The researchers noted some interesting trends and patterns that should give you pause for thought if you’re thinking of trying this. If you dig into the details of the study (it’s free full-text, so anyone can read it) you’ll find that…
Effect sizes were larger with less nutrient-dense foods. This is actually really telling, because it hints at the problem of self-regulation with hyperpalatable modern junk foods. If people are more susceptible to external portion size cues with junk food than with nutrient-dense foods, it could be because these foods are actually designed to suppress our natural “stop eating” cues, so we need some outside help in determining how much to eat.
More relevantly, it also suggests that the effect sizes may be smaller if you’re eating Paleo already. So if you’re switching from big-plate Paleo to small-plate Paleo, the benefit could be significantly less than you’d expect from the table above.
Effect sizes were larger when all the food in the study was manipulated. So you’d want to change all your serving dishes, not just change (for example) your dinner plates and leave your soup bowls alone.
Adults were more susceptible than children. That makes sense: by the time most of us reach adulthood, we’ve had years of trying to override our body’s hunger and fullness cues in various ways, and years of exposure to advertising and other factors that try to do it for us.
The Big “But” About This Study
But all those things are minor quibbles, compared to the huge catch buried down in the full text of this study. Here it is, straight from the horse’s mouth:
it is important to highlight that these findings were derived from studies that typically investigated exposures that were one-off, or if repeated at all, were repeated over relatively short time periods, often under highly controlled experimental conditions. The longer-term sustainability of the effects of prolonged or repeated exposures, and effects under free-living conditions, therefore remain to be established.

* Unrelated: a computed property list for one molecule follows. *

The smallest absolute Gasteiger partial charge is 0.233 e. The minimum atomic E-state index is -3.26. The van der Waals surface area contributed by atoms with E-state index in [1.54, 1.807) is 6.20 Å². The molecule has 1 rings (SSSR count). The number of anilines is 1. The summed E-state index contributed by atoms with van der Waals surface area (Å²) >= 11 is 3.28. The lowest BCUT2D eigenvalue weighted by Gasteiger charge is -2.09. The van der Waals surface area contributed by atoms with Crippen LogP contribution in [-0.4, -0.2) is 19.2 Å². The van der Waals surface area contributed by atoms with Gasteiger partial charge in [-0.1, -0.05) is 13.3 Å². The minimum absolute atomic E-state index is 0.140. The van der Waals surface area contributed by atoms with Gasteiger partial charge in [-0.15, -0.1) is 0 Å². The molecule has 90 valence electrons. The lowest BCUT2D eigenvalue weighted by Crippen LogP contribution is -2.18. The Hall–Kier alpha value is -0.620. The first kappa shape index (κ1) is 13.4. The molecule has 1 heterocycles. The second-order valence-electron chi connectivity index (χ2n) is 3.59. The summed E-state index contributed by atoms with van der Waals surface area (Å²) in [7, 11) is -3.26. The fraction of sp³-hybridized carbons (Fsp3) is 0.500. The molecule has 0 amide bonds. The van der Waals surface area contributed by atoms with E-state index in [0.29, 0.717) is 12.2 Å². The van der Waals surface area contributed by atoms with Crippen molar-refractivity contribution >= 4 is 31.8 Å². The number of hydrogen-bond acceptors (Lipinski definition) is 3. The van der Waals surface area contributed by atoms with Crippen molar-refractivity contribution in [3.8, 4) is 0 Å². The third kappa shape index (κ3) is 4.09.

So in other words, they have no idea how well this works in actual humans living in the real world for long periods of time. It might work for the first week and then become completely ineffective, and you’d be out the cost of a second set of dinner plates for no reason.
They also have no idea whether it works if you try doing it to yourself, instead of having a researcher do it to you. Remember from above that a lot of human eating behavior is based on expected fullness, not actual physical signals of fullness from our digestive system. It’s possible that knowing that you’re using a smaller plate in an attempt to eat less could completely cancel out the effect, and you’d just end up piling the food higher to compensate, or still feeling hungry at the end of the meal (which is what you were trying to avoid in the first place).
So Does it Work?
In the most important sense of the question – does it work for actual free-living humans – we just don’t know. It might be really great in a lab, but you don’t care what works in a lab if it doesn’t work in real life.
If you can afford new dinner plates, or if you have smaller plates lying around, it’s certainly worth a try and it probably couldn’t hurt anything. But just bear in mind the limitations of the evidence we have: we don’t know whether or not it works in the real world, and even if it does, the effect size for people already eating healthy food could be quite small.